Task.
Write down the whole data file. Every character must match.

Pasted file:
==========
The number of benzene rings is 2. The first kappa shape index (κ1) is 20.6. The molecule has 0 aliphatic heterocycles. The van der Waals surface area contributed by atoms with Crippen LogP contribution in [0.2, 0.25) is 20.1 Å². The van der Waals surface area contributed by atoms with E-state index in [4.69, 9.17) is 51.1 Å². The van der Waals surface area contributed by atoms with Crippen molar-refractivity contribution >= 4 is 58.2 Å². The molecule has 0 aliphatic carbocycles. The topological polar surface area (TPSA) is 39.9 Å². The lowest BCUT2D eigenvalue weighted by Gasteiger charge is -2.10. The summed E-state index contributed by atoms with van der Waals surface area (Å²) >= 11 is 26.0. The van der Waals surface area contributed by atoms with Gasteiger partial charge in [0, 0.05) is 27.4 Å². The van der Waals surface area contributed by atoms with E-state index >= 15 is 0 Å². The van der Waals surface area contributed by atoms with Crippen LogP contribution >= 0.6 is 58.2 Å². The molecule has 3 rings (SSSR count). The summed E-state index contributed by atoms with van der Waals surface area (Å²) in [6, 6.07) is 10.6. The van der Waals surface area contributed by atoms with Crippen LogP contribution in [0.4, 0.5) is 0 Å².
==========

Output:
The number of benzene rings is 2. The first kappa shape index (κ1) is 20.6. The molecule has 0 aliphatic heterocycles. The van der Waals surface area contributed by atoms with Crippen LogP contribution in [0.2, 0.25) is 20.1 Å². The van der Waals surface area contributed by atoms with E-state index in [4.69, 9.17) is 51.1 Å². The van der Waals surface area contributed by atoms with Crippen molar-refractivity contribution >= 4 is 58.2 Å². The molecule has 0 aliphatic carbocycles. The topological polar surface area (TPSA) is 39.9 Å². The lowest BCUT2D eigenvalue weighted by Gasteiger charge is -2.10. The summed E-state index contributed by atoms with van der Waals surface area (Å²) >= 11 is 26.0. The van der Waals surface area contributed by atoms with Gasteiger partial charge in [0, 0.05) is 27.4 Å². The van der Waals surface area contributed by atoms with E-state index >= 15 is 0 Å². The van der Waals surface area contributed by atoms with Crippen LogP contribution >= 0.6 is 58.2 Å². The molecule has 3 rings (SSSR count). The summed E-state index contributed by atoms with van der Waals surface area (Å²) in [6, 6.07) is 10.6. The van der Waals surface area contributed by atoms with Crippen LogP contribution in [0.4, 0.5) is 0 Å².